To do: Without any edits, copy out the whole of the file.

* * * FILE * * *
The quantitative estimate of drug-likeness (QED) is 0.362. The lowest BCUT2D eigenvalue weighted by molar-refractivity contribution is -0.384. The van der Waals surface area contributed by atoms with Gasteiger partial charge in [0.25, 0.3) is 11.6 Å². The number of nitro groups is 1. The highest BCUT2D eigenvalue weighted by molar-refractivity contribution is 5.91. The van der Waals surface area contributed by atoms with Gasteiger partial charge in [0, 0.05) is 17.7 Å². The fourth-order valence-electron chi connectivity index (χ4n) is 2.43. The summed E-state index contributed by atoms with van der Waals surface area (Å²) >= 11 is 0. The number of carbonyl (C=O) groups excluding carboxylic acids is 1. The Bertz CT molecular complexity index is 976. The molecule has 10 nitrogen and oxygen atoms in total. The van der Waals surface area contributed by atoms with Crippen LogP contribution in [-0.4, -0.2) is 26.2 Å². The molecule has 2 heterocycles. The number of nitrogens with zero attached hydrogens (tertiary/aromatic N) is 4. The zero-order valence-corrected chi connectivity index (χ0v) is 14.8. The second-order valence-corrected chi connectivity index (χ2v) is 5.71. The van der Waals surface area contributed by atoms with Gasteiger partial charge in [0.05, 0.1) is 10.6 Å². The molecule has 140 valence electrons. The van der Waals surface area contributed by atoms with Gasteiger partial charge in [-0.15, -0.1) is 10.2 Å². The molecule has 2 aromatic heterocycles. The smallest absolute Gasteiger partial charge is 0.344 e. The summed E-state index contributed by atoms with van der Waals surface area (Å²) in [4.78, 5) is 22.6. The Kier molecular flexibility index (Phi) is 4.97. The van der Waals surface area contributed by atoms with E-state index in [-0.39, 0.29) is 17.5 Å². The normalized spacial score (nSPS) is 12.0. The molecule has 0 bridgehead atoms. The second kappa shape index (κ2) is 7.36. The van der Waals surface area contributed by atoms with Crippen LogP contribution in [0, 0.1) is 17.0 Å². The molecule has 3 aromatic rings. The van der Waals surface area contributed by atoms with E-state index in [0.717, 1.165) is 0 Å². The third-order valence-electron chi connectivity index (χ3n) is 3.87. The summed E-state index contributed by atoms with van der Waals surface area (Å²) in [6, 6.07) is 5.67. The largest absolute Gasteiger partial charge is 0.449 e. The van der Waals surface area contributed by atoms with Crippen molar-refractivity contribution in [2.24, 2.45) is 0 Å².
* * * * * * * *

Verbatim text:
The quantitative estimate of drug-likeness (QED) is 0.362. The lowest BCUT2D eigenvalue weighted by molar-refractivity contribution is -0.384. The van der Waals surface area contributed by atoms with Gasteiger partial charge in [0.25, 0.3) is 11.6 Å². The number of nitro groups is 1. The highest BCUT2D eigenvalue weighted by molar-refractivity contribution is 5.91. The van der Waals surface area contributed by atoms with Gasteiger partial charge in [0, 0.05) is 17.7 Å². The fourth-order valence-electron chi connectivity index (χ4n) is 2.43. The summed E-state index contributed by atoms with van der Waals surface area (Å²) >= 11 is 0. The number of carbonyl (C=O) groups excluding carboxylic acids is 1. The Bertz CT molecular complexity index is 976. The molecule has 10 nitrogen and oxygen atoms in total. The van der Waals surface area contributed by atoms with Crippen LogP contribution in [-0.4, -0.2) is 26.2 Å². The molecule has 2 heterocycles. The number of nitrogens with zero attached hydrogens (tertiary/aromatic N) is 4. The zero-order valence-corrected chi connectivity index (χ0v) is 14.8. The second-order valence-corrected chi connectivity index (χ2v) is 5.71. The van der Waals surface area contributed by atoms with Gasteiger partial charge in [0.05, 0.1) is 10.6 Å². The molecule has 140 valence electrons. The van der Waals surface area contributed by atoms with Gasteiger partial charge in [-0.15, -0.1) is 10.2 Å². The molecule has 2 aromatic heterocycles. The smallest absolute Gasteiger partial charge is 0.344 e. The summed E-state index contributed by atoms with van der Waals surface area (Å²) in [4.78, 5) is 22.6. The Kier molecular flexibility index (Phi) is 4.97. The van der Waals surface area contributed by atoms with E-state index in [-0.39, 0.29) is 17.5 Å². The normalized spacial score (nSPS) is 12.0. The molecule has 0 bridgehead atoms. The second kappa shape index (κ2) is 7.36. The van der Waals surface area contributed by atoms with Crippen LogP contribution in [0, 0.1) is 17.0 Å². The molecule has 3 aromatic rings. The van der Waals surface area contributed by atoms with E-state index in [0.717, 1.165) is 0 Å². The third-order valence-electron chi connectivity index (χ3n) is 3.87. The summed E-state index contributed by atoms with van der Waals surface area (Å²) in [6, 6.07) is 5.67. The largest absolute Gasteiger partial charge is 0.449 e. The van der Waals surface area contributed by atoms with Crippen molar-refractivity contribution in [2.24, 2.45) is 0 Å².